THE CLASSROOM - an old cinderblock number with heavy drapes and long wooden tables - was filled with cops who wanted to learn how to become better cops.
It was a little past noon on Oct. 20, and the 35 officers who squeezed inside this musty, stuffy room at the Police Academy were there voluntarily to receive crisis-intervention team (CIT) training.
The training itself is old news; the Police Department began offering cops courses on how to handle mentally unstable individuals back in 2007, after getting reamed for years by mental-health experts who believed that excluding such training was literally a matter of life and death.
But the training became a topic for discussion again earlier this month, when a mentally challenged young man named Patrick Johnson died after he was zapped twice with a Taser by a cop in Northeast Philly - a cop who had received the crisis-intervention training.
An unavoidable line of questions arose:
What exactly do cops learn from crisis-intervention training, and what kind of difference does it make out there in the real world?
The short answer, said Lt. Francis Healy, who oversees the program, is that the training teaches officers "to switch from cop mode to social-worker mode, and hopefully avoid violent encounters."
There is a great need for cops to wear both hats.
According to the city's Department of Behavioral Health & Mental Retardation Services, one in 10 people encountered by police on the streets struggle with some kind of mental illness.
Most basic forms of police training teach cops to be aggressive and authoritative, Healy noted.
"You know, staring somebody down, getting close to them, that kind of stuff in reality can actually escalate a situation if you're dealing with a person in crisis," he said.
The weeklong training session, developed by the Department of Behavioral Health and the Mental Health Association of Southeastern Pennsylvania, teaches cops to recognize the hallmarks of a person in "crisis" - that is, someone who could be having hallucinations or hearing a chorus of twisted voices in his head.
As part of the training, the cops who were at the academy on Oct. 20 spent more than 30 minutes listening to MP3 players that had recordings of voices.
Some heard indecipherable chanting; others heard angry threats and insults.
All the while, the cops were performing exercises - filling out paperwork, answering questions from people posing as doctors and trying to get information from one another.
"It gives you an understanding that you have to take a step back and look at a situation as a whole before you react or make a decision," said Officer Quiana Richardson, who works in Nicetown's 39th District.
"You learn how to deal with people who have mental illnesses, and you feel like you can do your job better."
The exercise proved to be eye-opening on a personal level for Officer Tanya Burke, who works in Southwest Philly's 12th District.
"My sister was schizophrenic," she said quietly of her late sister as she walked down a hallway inside the academy.
"Now I know what it was like for her. It's unimaginable."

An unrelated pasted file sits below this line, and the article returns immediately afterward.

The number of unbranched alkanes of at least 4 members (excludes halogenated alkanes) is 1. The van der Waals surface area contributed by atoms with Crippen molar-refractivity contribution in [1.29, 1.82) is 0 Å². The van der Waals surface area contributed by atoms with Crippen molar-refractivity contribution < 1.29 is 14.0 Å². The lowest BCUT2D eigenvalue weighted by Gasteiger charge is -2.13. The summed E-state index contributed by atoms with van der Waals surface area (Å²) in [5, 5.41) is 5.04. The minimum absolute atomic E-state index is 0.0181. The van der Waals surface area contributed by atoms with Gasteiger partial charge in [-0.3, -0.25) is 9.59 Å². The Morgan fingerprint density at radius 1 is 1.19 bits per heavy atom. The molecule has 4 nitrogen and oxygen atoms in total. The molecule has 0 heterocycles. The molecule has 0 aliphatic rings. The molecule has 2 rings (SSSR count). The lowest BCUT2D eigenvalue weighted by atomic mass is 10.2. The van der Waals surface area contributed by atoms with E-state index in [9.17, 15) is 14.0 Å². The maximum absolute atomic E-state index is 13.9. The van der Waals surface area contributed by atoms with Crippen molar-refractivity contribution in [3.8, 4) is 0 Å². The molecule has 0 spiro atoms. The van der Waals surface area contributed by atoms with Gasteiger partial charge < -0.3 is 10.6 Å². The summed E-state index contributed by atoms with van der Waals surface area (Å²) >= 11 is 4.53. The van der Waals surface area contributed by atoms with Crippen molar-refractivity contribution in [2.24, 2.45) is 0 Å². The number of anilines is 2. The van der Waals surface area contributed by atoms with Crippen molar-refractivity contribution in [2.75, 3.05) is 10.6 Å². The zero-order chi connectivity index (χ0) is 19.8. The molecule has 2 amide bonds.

Burke and Richardson are among some 800 cops who have been CIT-trained.
Ultimately, Healy said, 25 to 30 percent of patrol cops will receive the training.
There are no plans to make the training mandatory, Healy said, because police brass believe that the training is more effective when it's offered voluntarily.
The crisis training, of course, is more than just about hearing voices. Some exercises focus on teaching cops how to calm a person who is in the throes of a paranoid episode or to leave a place where the person is causing a scene.
"You have to try to find cracks in the shells," Healy said.
For some people, that could be as simple as offering them a bite to eat or a soda to drink.
Healy said the officers are also taught to ask politely - the key word being politely - if a person in crisis would like to visit one of the city's five crisis centers, which are in local hospitals including Temple University Hospital, the Einstein Medical Center and Pennsylvania Hospital.
"Imagine if someone told you, 'You're screwed up in the head and you need help,' " he said. "You'd get defensive, too."
If an unstable person is taken by CIT cops to a hospital - or, in some cases, jail - the officers contact coordinators at the Department of Behavioral Health & Mental Retardation Services who maintain files on the individuals and keep track of the care they need.
"That sharing of information helps us take better care of our members," said Dr. H. Jean Wright II, a forensic psychologist and criminal justice coordinator at the Department of Behavioral Health.
Wright said he believes the CIT training has improved how police respond to people with mental illnesses.
"There will always be some glitches and disappointments and things we can do to train better," he added.
"That's the nature of our business."
It's still unclear if the Patrick Johnson case will be considered one of those disappointments.
The 18-year-old, whom family members said was mentally challenged, was Tasered twice after he lunged at cops inside his house on Oct. 7.
Police said he had a history of more than a dozen sometimes violent encounters with authorities.
His cause of death has still not been determined, and the incident is being reviewed by police Internal Affairs investigators.
Healy said CIT cops are taught to use Tasers only for intervals of 5 seconds, and only if the person they encounter is acting aggressively.
"I tell them, our goal is to keep you and the people in crisis alive," he said.
"There are two tragedies when you have to kill or hurt somebody.
" You have to live with it the rest of your life, and we never want to see someone who's sick get hurt," he added.